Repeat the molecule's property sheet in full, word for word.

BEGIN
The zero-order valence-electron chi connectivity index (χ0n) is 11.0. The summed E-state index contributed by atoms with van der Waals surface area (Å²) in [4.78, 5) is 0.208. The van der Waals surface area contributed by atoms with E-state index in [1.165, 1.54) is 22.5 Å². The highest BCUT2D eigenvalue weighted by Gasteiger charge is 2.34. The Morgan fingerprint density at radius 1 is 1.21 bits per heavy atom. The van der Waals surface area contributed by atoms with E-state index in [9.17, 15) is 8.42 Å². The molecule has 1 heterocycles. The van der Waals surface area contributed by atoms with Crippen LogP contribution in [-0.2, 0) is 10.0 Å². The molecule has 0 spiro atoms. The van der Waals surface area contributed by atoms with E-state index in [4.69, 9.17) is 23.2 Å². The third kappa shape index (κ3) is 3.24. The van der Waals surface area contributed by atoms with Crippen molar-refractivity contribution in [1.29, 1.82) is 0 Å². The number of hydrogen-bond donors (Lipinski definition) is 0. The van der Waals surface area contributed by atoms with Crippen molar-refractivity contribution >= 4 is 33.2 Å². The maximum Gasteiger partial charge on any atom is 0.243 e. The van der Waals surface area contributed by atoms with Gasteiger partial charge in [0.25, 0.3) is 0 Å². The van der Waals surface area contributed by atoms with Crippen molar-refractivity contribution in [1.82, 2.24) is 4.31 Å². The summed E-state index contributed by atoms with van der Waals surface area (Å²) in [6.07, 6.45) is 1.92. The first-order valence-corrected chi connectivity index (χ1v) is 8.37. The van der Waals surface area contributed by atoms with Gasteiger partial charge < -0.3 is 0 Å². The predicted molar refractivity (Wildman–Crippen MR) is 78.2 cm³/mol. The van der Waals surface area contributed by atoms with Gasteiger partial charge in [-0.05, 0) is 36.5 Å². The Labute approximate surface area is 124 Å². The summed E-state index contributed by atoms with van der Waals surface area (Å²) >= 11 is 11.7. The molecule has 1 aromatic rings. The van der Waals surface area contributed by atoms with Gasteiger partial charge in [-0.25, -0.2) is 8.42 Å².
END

The zero-order valence-electron chi connectivity index (χ0n) is 11.0. The summed E-state index contributed by atoms with van der Waals surface area (Å²) in [4.78, 5) is 0.208. The van der Waals surface area contributed by atoms with E-state index in [1.165, 1.54) is 22.5 Å². The highest BCUT2D eigenvalue weighted by Gasteiger charge is 2.34. The Morgan fingerprint density at radius 1 is 1.21 bits per heavy atom. The van der Waals surface area contributed by atoms with E-state index in [9.17, 15) is 8.42 Å². The molecule has 1 heterocycles. The van der Waals surface area contributed by atoms with Crippen LogP contribution in [-0.2, 0) is 10.0 Å². The molecule has 0 spiro atoms. The van der Waals surface area contributed by atoms with E-state index in [4.69, 9.17) is 23.2 Å². The third kappa shape index (κ3) is 3.24. The van der Waals surface area contributed by atoms with Crippen molar-refractivity contribution in [1.29, 1.82) is 0 Å². The number of hydrogen-bond donors (Lipinski definition) is 0. The van der Waals surface area contributed by atoms with Crippen molar-refractivity contribution >= 4 is 33.2 Å². The maximum Gasteiger partial charge on any atom is 0.243 e. The van der Waals surface area contributed by atoms with Gasteiger partial charge in [0.25, 0.3) is 0 Å². The van der Waals surface area contributed by atoms with Crippen molar-refractivity contribution in [1.82, 2.24) is 4.31 Å². The summed E-state index contributed by atoms with van der Waals surface area (Å²) in [6.07, 6.45) is 1.92. The first-order valence-corrected chi connectivity index (χ1v) is 8.37. The van der Waals surface area contributed by atoms with Gasteiger partial charge < -0.3 is 0 Å². The predicted molar refractivity (Wildman–Crippen MR) is 78.2 cm³/mol. The van der Waals surface area contributed by atoms with Gasteiger partial charge in [-0.05, 0) is 36.5 Å². The Labute approximate surface area is 124 Å². The summed E-state index contributed by atoms with van der Waals surface area (Å²) >= 11 is 11.7. The molecule has 1 aromatic rings. The van der Waals surface area contributed by atoms with Gasteiger partial charge in [-0.25, -0.2) is 8.42 Å².